Small Volumes, Multiple Vehicles
One group, European manufacturers, are paying close attention to body-on-frame developments. “We’ve seen some OEMs in Europe interested in programs that produce 25,000 units per year, with up to five different body variations off the same platform,” says Marando. These vehicles would utilize extrusions and simple stampings rather than hydroforming. In some cases, press-brake parts would replace the stampings to keep costs down. “If you’re in the sub-25,000-unit production range,” says Marando, “automakers aren’t going to invest a lot in tooling to make the structure, unless there’s an expensive halo vehicle that can absorb the initial investment cost.” However, that may prove to be less of a problem as the volume of OEM programs continues to diminish, but the need for differentiation increases.
“What most people don’t realize,” says Marando, “is that 90% of all the perimeter frames that have ever been made are within a couple of inches in most target dimensions.” Stiffness has increased, the weight-to-performance ratio has improved, but the basic functionality and size are the same. So the potential exists for a supplier–like Dana–to provide automakers with a proprietary frame that could be adjusted in the fixtures to allow a range of variation suitable to each OEM. And the initial investment would be shared by multiple OEMs. “In some arenas,” says Ford’s Reed, “having the supplier deliver the frame as a rolling chassis makes for a decent business case, especially low volume applications.” Undoubtedly, getting the OEMs to share would be the most difficult part of the process.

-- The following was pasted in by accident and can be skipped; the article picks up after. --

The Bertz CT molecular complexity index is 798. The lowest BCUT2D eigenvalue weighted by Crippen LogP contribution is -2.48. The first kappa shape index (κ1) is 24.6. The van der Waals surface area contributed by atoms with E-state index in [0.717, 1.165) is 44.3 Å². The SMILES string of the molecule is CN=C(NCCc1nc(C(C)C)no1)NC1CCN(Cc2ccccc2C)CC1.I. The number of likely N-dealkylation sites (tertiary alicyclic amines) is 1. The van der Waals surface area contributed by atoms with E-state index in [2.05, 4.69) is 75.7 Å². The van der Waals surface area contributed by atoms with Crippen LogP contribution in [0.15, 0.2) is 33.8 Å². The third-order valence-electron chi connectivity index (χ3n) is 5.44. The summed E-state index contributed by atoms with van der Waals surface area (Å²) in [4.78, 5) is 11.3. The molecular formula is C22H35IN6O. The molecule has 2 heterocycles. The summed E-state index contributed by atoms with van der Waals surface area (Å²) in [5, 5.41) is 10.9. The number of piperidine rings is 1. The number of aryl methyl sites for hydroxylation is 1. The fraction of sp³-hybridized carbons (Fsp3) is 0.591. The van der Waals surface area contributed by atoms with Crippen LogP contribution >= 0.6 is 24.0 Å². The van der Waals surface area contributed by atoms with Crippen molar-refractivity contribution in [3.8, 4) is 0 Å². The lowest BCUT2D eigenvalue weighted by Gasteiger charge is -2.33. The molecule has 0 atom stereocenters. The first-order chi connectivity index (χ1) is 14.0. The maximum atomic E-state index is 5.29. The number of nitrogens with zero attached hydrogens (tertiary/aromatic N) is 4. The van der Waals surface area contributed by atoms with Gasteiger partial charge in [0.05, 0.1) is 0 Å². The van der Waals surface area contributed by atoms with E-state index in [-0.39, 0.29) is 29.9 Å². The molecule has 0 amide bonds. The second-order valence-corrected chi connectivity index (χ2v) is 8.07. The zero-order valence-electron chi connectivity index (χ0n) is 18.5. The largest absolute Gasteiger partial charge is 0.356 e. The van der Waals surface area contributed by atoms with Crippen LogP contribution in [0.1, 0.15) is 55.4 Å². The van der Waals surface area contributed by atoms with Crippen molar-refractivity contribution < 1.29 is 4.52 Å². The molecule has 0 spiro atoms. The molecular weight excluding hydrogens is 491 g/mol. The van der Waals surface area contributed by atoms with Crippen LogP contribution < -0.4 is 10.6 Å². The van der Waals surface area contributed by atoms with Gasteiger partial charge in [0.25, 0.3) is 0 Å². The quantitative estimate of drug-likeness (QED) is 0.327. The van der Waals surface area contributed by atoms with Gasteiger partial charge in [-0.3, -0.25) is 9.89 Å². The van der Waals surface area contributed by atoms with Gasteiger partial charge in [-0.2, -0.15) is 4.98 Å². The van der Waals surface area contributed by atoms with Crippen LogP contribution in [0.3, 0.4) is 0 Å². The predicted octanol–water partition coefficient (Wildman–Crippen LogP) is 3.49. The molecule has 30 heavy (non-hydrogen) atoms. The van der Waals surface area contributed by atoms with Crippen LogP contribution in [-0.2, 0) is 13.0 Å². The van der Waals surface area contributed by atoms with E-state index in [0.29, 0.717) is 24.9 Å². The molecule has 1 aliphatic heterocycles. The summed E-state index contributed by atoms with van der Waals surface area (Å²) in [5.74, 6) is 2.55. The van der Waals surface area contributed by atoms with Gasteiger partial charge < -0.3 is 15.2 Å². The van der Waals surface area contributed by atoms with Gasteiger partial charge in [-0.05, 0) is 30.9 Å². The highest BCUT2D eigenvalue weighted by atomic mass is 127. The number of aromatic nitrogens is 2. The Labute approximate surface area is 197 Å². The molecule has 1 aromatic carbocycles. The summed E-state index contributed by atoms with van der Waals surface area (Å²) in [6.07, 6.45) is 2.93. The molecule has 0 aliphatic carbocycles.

In the short term, pressure to increase fuel economy through lighter weight vehicles will work against body-on-frame construction, though switching to technologies like tailored section frames–where various grades of steel are built up in either tube or sheet form to produce a frame rail with the proper gauge and grade in the right area–or moving to aluminum hold promise. “There will always be a market in the truck world for body-on-frame construction,” says Reed, “due to the service requirements of these vehicles. I’m just not 100% certain it would be a final choice for something like a new Panther platform, though it should be one of the alternatives considered given its advantages.”
One of the concepts proposed for the future of body-on-frame construction is GM’s Autonomy. That concept’s hydrogen fuel cell-powered “skate board” chassis contains the powertrain and mechanical components, while the body is a separate structure. It’s a familiar combination. “When we were developing the Bel Air,” says Ed Welburn, “the same team was also involved in developing the Autonomy concept, and we’d often comment on how the basic principles were the same in that the frame and powertrain can be rolled under a body and bolted in place.”
Drive-by-wire technology is important for the Autonomy. Electric motors, actuators, and software control the mechanical systems. There are no mechanical links between the body and chassis. This makes it easy to produce the rolling chassis in large quantities separate from the bodies, and place an almost limitless number of different body styles on top of a common structure.
BMW is working on a similar concept–minus the fuel cell powertrain–for a future edition of the 5- and 7-Series vehicles. One of the concepts currently making the rounds within BMW Technik, the company’s research and development arm, is a common frame structure that can be lengthened or widened. At a minimum, it would be mated to SUV, sedan, coupe, convertible and wagon bodies, and offer a platform for specialty vehicles, including those from BMW-owned Rolls Royce. Bodies of steel and/or aluminum would be mounted to this frame, though recent reports suggest BMW is close to producing a carbon fiber body that is extremely light weight, strong, and affordable in high-price, low-volume applications.